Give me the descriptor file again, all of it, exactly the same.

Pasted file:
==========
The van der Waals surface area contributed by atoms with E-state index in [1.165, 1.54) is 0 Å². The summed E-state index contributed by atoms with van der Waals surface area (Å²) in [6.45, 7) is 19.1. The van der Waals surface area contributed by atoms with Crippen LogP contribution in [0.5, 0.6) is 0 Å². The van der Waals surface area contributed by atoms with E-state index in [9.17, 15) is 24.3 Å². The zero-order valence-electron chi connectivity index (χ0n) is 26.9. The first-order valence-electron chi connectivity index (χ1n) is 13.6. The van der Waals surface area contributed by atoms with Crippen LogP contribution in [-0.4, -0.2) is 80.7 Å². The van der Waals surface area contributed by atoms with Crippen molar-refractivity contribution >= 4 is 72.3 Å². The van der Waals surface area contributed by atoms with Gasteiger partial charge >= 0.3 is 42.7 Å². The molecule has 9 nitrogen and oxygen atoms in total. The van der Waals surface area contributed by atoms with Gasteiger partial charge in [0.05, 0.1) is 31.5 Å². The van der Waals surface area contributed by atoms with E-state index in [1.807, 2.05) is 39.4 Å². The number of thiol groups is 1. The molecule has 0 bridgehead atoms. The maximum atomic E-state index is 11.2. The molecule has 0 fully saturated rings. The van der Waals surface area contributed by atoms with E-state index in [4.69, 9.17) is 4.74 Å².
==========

The van der Waals surface area contributed by atoms with E-state index in [1.165, 1.54) is 0 Å². The summed E-state index contributed by atoms with van der Waals surface area (Å²) in [6.45, 7) is 19.1. The van der Waals surface area contributed by atoms with Crippen LogP contribution in [0.5, 0.6) is 0 Å². The van der Waals surface area contributed by atoms with E-state index in [9.17, 15) is 24.3 Å². The zero-order valence-electron chi connectivity index (χ0n) is 26.9. The first-order valence-electron chi connectivity index (χ1n) is 13.6. The van der Waals surface area contributed by atoms with Crippen LogP contribution in [-0.4, -0.2) is 80.7 Å². The van der Waals surface area contributed by atoms with Crippen molar-refractivity contribution >= 4 is 72.3 Å². The van der Waals surface area contributed by atoms with Gasteiger partial charge >= 0.3 is 42.7 Å². The molecule has 9 nitrogen and oxygen atoms in total. The van der Waals surface area contributed by atoms with Gasteiger partial charge in [0.05, 0.1) is 31.5 Å². The van der Waals surface area contributed by atoms with E-state index in [1.807, 2.05) is 39.4 Å². The number of thiol groups is 1. The molecule has 0 bridgehead atoms. The maximum atomic E-state index is 11.2. The molecule has 0 fully saturated rings. The van der Waals surface area contributed by atoms with E-state index in [4.69, 9.17) is 4.74 Å².